• dyspnea •
disp-nee-ê • Hear it!
Part of Speech: Noun, mass (no plural)
Meaning: Difficult or labored breath, shortness of breath.
Notes: British speakers like to add an O after the N, spelling this word dyspnoea. Remember the [dis] sound of this word is the Greek dys- "bad, unfortunate, mis-", not Latin dis-. It means the opposite of eu- "good, fortunate", so the antonym of dyspnea is eupnea "easy breathing, normal respiration". The adjective for this noun is either dyspneal or dyspneic.
In Play: This word's haunt is usually medical vocabulary: "The pyrethroids used in insecticides can lead to a variety of ill effects, including tremors, dyspnea, and paralysis." But there's nothing hindering our bringing it out into the general vocabulary: "After drinking the concoction his wife had given him, Tommy Gunn felt dizzy and dyspneic. Then he dropped to the floor."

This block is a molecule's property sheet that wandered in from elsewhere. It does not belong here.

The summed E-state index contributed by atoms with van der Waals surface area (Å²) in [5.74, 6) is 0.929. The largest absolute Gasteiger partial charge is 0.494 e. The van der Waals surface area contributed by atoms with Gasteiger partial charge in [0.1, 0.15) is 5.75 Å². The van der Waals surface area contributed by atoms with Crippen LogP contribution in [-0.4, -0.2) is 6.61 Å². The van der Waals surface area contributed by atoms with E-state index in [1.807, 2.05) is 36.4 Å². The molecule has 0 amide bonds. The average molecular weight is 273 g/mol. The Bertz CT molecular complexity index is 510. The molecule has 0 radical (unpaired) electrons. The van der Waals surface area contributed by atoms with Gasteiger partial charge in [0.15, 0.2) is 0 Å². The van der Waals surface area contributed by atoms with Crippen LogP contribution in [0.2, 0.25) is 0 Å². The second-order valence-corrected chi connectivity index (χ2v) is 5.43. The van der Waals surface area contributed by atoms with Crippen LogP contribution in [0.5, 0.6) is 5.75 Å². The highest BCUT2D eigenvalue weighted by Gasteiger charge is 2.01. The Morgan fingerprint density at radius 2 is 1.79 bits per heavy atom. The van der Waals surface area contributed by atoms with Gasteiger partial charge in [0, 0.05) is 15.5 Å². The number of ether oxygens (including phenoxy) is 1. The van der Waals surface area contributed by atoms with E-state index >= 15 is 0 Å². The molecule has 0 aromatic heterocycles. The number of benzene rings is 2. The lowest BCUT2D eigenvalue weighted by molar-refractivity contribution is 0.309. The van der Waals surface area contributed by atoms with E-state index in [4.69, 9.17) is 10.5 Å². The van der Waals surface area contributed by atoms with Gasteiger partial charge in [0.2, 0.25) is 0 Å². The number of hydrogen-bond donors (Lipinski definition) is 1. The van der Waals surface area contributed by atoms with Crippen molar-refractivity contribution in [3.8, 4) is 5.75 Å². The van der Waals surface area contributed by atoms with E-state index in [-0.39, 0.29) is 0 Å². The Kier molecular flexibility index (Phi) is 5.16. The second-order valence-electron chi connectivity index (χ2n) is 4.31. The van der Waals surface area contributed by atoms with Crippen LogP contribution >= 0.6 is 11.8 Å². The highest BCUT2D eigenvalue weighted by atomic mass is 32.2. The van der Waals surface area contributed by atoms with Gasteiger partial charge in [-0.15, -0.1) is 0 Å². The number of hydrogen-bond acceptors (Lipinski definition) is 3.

Word History: Today's Good Word comes from the Greek dyspnoia, comprising dys- "bad, unfortunate" + pnoie "breathing". We find dys- on many English words borrowed directly from Greek: dysentery, dysfunction, and dysrhythmia. Pnoie is the noun from pnein "to breathe" that we also see in pneumonia. Since it is associated with air, we are not surprised to find it in another Hellenic borrowing, pneumatic. Old English (OE) had a word based on pneu, fneosan "to sneeze". The ride from OE was too much for the initial FN cluster, so fneosan ended up in Modern English as sneeze. Fneosan suffered the same fate as OE fneran "to breathe heavily", which is sneer today. (Now a heartfelt thanks to newcomer Peter Barrow, who thought it worthwhile to rescue today's very Good Word from the medical vocabulary.)
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